Patrick Mattina, Litigation Attorney for the Patrolmen's Benevolent Association of the City of New York
The New York City Police Department is charged with keeping safe the 8.3 million-plus people living in the U.S.’s largest metropolis. Patrick Mattina (’13), however, is responsible for protecting its police officers.
Mattina is a litigation attorney in the General Counsel’s Office of the Patrolmen’s Benevolent Association of the City of New York (PBA), the labor union that represents active and retired New York City police officers. The GC’s Office handles all of the union’s various legal matters, from counseling members on issues arising from employment in the NYPD to actively initiating litigation to aid the organization in achieving its policy goals.
“I could not have asked for a better place to begin my legal career," he says. “The litigation experience that I have obtained is beyond what most new attorneys are generally exposed to. While most of my work in some shape or form involves labor law, it also involves administrative law, constitutional law, and even occasionally military law.”
It is a perfect fit for Mattina, who wanted to be a litigator since an internship shadowing felony prosecutors at the Palm Beach State Attorney's Office during his freshman year at Florida Atlantic University. He went on to major in political science and criminology, and he completed a second internship with the Broward County Public Defender’s Office before graduation.
After a year of law school at another institution, Mattina made the decision to transfer to BU Law “because of the University's national reputation and the successful placement of its graduates in markets such as New York City." In retrospect, Mattina now recognizes how the School’s wealth of practical training opportunities equipped him for practice once he landed said successful placement.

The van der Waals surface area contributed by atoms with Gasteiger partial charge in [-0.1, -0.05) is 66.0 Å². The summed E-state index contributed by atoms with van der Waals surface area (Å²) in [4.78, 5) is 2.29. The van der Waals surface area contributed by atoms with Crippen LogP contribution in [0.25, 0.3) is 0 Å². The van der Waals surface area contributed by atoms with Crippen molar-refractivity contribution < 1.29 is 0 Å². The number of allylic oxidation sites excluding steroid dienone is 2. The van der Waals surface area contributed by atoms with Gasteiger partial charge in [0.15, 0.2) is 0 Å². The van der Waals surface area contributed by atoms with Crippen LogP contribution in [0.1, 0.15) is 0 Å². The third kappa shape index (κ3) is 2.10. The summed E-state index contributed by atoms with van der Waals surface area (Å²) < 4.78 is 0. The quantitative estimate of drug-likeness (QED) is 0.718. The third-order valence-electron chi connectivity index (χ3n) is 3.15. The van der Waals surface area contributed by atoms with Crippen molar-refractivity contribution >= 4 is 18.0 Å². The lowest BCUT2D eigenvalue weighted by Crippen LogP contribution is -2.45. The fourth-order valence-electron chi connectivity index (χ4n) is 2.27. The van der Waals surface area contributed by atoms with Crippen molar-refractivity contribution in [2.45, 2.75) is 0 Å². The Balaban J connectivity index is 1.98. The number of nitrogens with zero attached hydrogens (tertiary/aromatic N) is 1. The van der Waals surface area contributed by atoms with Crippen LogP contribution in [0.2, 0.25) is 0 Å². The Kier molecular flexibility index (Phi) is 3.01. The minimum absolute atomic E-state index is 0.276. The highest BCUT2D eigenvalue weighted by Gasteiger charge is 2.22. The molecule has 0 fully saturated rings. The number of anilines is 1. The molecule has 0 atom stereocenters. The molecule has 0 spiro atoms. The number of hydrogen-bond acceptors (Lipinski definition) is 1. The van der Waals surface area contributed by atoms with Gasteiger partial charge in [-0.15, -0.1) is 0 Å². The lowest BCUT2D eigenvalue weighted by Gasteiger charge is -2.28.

For one, he was able to extensively exercise and refine his litigation skills throughout his two years at BU Law.
As far as in-class learning, he is glad to have taken Federal Civil Practice with Steve Donweber, “in which I learned how to draft a complaint and numerous other pre-trial motions," and Trial Advocacy with Judge Dennis Saylor, “in which I was able to participate in a mock trial held in a federal courtroom.” And participating in the Edward C. Stone Moot Court Competition gave him further opportunity to practice litigating in a simulated courtroom setting.
During his law school summers, Mattina deepened his understanding of labor and employment law by first interning with the Department of Homeland Security in Miami, and then the PBA in New York City, where he eventually landed full-time employment.
His experiences came to a head upon returning to campus for his 3L year, when Mattina joined the year-long Criminal Law Clinic. As a student attorney, he prosecuted real-world misdemeanor offenses on behalf of the Norfolk County District Attorney’s Office under the supervision of Professor David Rossman. He handled his own caseload, made weekly court appearances, and had the opportunity to file and argue a motion before the court.
Looking back, he is happy to have taken advantage of the many opportunities available to him that have so well prepared him for his career as a litigator. “I had multiple opportunities at BU Law to gain practical legal skills," he says. “My experience prepared me for the transition from law student to lawyer.”
Reported April 23, 2014